Referring next to FIGS. 2 and 3, gears 17 in the gearbox 18 translate power delivered by the power takeoff shaft 16 to a vertical drive shaft 22. A lower end 24 of the drive shaft 22 is affixed to a crossbar or blade carrier 26. The crossbar 26 or support member has a pair of centrally located attachment collars 28 which are affixed as by welding to a horizontal, elongated member 30 at a central location thereon and around a central bore in the crossbar 26. The attachment collars 28 form a receptacle into which shaft end 24 is received. The shaft end 24 is journaled into the collars 28 by means of a key 32, which is partially fit into a respective shaft channel 29. Once the shaft end 24 and key 32 have been inserted between collars 28, the collars 28 are tightened into place around shaft end 24 by suitable fastening means. In the illustrated embodiment, the collars 28 are secured to shaft end 24 by bolts 40, which are inserted into coaxial bores 41 and affixed by nuts 42 (one apiece of bolts 40 and nuts 42 are shown).

The horizontal member 30 of blade carrier 26 takes an elongated shape and is conveniently formed of thick steel plate or bar stock. Member 30 has bores 34 at each of its opposed ends 36. The bores 34 are horizontally spaced from a central rotational shaft axis 38, and in the illustrated embodiment the axes of the bores 34 are parallel to the crossbar or shaft axis 38. The center of each of the bores 34 is on the axis of rotation of a respective blade 44 (one shown).

FIG. 2 illustrates the prior art method of attaching a blade 44 to a crossbar 26 at their mutual axis of articulation. A blade pin 46 has an enlarged head 48 and an elongated shaft 50. A circumferential groove 52 is formed in the shaft 50 at some distance from the head 48. To assemble the blade 44 to the crossbar 26, the pin 46 is inserted into a bore 54 formed in a near end of the blade 44, and then into the bore 34 in the end of the crossbar 26. A keyhole plate 56, which has a large hole 58 and a smaller-diameter lateral extension 60 thereof, is fitted over the small end of the pin 46 and then slid laterally until the inner margin of the hole extension 60 closely engages the innermost surface of the circumferential groove 52. The keyhole plate is then locked into place with a bolt 64 and a retaining clip 65. The bolt 64 is threaded through a bore 67 in the retaining clip 65, through respective bores in the spacer(s)70, selected by the user to adjust vertical play, and then into a threaded bore 68 formed in the crossbar 26 near a respective pivot bore 34. A concavely curved end of the retaining clip 65 mates with a segment of the inner cylindrical sidewall of the circumferential groove 52 on pin 46, at a place opposite the location where keyhole extension 60 mates with groove 52. The pin 46 is thus laterally captured by a combination of the keyhole extension 60 of the retaining clip 56, which closely fits to half of the angular extent of the circumferential groove, and the concave end of the retaining clip 65, which closely fits to a large portion of the rest.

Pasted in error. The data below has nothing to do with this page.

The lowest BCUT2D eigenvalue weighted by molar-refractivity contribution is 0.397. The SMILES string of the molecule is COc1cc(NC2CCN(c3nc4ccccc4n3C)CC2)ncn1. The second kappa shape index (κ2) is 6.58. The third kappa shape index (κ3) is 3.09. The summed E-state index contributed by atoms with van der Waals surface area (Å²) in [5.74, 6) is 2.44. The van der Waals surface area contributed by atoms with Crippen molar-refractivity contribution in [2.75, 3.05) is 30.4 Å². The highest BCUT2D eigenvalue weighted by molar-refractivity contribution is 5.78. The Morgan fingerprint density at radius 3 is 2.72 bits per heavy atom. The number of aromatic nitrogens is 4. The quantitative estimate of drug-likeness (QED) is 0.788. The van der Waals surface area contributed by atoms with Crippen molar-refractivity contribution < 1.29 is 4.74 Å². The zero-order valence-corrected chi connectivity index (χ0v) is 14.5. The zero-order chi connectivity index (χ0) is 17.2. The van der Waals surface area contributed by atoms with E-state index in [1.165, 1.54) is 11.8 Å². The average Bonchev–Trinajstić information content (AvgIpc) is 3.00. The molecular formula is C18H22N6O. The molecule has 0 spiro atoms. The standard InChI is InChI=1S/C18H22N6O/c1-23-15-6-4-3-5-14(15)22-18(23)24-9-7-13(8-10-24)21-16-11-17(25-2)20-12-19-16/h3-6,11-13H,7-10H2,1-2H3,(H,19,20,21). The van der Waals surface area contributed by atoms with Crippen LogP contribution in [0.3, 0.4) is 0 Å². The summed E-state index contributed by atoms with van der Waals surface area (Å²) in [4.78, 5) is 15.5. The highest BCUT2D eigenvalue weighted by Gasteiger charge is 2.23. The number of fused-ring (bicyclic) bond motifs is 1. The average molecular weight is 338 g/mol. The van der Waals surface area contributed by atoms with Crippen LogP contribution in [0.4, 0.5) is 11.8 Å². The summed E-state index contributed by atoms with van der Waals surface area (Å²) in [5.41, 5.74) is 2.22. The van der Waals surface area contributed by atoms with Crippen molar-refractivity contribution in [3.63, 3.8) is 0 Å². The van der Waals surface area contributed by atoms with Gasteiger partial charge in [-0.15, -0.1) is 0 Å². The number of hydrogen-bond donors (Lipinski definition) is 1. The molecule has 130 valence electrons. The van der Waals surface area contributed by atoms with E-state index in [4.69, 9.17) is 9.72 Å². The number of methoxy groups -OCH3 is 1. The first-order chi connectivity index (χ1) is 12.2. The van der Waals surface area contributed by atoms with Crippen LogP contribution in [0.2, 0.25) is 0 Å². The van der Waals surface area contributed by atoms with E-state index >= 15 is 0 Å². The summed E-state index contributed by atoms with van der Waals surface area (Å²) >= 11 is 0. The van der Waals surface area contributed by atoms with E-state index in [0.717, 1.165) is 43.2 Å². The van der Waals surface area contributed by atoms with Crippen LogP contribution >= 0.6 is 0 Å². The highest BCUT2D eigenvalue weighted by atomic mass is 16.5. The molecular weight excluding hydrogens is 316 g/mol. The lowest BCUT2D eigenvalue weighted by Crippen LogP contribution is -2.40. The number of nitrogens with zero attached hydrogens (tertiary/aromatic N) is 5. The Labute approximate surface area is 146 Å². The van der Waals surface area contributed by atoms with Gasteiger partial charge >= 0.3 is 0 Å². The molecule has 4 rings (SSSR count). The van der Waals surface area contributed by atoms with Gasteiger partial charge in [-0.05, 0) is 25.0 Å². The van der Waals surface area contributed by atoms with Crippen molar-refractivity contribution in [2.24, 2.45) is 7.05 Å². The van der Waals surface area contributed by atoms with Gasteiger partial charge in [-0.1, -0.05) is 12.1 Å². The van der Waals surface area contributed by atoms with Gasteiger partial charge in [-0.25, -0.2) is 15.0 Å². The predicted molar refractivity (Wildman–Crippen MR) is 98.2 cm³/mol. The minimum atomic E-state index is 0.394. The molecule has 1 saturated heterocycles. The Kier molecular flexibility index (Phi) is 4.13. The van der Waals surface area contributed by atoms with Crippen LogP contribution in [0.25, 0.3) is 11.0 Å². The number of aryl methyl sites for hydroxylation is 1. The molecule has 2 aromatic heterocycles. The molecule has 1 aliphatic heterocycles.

As described above, the blade 44 should have a small, but not zero, amount of vertical play on the blade pin axis with respect to the crossbar 26. This is to ensure that the blade 44 will swing freely with respect to the crossbar 26 around the pin axis. To adjust this amount of play, according to conventional practice a set of shims or spacers 70 is used, selected ones of which are positioned intermediate the retainer plate 56 and the top surface of the crossbar 26. The shims 70 are selected from a set of shims having different thicknesses so that the right amount of play can be taken up. The pin 46 is inserted into a respective hole in each of the spacers 70 and the bolt 64 is done likewise. The assembler selects different ones and different numbers of the spacers 70 until the right amount of play is obtained.

As the cutter 10 is used, the amount vertical of play between the blade 44 and the crossbar 26 will increase until the play becomes unacceptably large. This requires the user to remove retainer clip 65 and retainer plate 56 and substitute a thicker combination of shims or spacers 70 for the ones originally installed. The keyhole plate 56 and the retainer clip 65 are then reinstalled.